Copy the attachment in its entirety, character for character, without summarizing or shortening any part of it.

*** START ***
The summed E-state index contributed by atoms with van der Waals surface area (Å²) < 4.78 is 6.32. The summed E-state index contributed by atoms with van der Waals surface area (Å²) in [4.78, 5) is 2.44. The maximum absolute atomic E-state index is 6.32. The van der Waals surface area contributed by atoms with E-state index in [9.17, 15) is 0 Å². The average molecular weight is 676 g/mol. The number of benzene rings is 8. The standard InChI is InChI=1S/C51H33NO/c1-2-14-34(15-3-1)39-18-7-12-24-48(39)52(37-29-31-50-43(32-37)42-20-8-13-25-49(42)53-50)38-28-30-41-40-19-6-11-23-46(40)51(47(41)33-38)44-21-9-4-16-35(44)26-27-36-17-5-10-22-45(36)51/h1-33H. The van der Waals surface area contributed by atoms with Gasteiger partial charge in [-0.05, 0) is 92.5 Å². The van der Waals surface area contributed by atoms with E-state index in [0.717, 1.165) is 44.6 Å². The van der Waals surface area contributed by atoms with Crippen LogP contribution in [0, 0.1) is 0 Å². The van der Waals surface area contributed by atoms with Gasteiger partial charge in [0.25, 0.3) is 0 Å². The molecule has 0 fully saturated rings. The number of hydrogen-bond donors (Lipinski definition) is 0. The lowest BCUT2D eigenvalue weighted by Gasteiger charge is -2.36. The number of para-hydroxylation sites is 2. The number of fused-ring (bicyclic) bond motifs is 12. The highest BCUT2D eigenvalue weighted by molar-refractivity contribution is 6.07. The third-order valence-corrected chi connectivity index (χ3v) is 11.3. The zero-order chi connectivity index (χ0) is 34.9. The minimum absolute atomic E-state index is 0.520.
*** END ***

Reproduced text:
The summed E-state index contributed by atoms with van der Waals surface area (Å²) < 4.78 is 6.32. The summed E-state index contributed by atoms with van der Waals surface area (Å²) in [4.78, 5) is 2.44. The maximum absolute atomic E-state index is 6.32. The van der Waals surface area contributed by atoms with E-state index in [9.17, 15) is 0 Å². The average molecular weight is 676 g/mol. The number of benzene rings is 8. The standard InChI is InChI=1S/C51H33NO/c1-2-14-34(15-3-1)39-18-7-12-24-48(39)52(37-29-31-50-43(32-37)42-20-8-13-25-49(42)53-50)38-28-30-41-40-19-6-11-23-46(40)51(47(41)33-38)44-21-9-4-16-35(44)26-27-36-17-5-10-22-45(36)51/h1-33H. The van der Waals surface area contributed by atoms with Gasteiger partial charge in [-0.05, 0) is 92.5 Å². The van der Waals surface area contributed by atoms with E-state index in [0.717, 1.165) is 44.6 Å². The van der Waals surface area contributed by atoms with Crippen LogP contribution in [0, 0.1) is 0 Å². The van der Waals surface area contributed by atoms with Gasteiger partial charge in [0.25, 0.3) is 0 Å². The molecule has 0 fully saturated rings. The number of hydrogen-bond donors (Lipinski definition) is 0. The lowest BCUT2D eigenvalue weighted by Gasteiger charge is -2.36. The number of para-hydroxylation sites is 2. The number of fused-ring (bicyclic) bond motifs is 12. The highest BCUT2D eigenvalue weighted by molar-refractivity contribution is 6.07. The third-order valence-corrected chi connectivity index (χ3v) is 11.3. The zero-order chi connectivity index (χ0) is 34.9. The minimum absolute atomic E-state index is 0.520.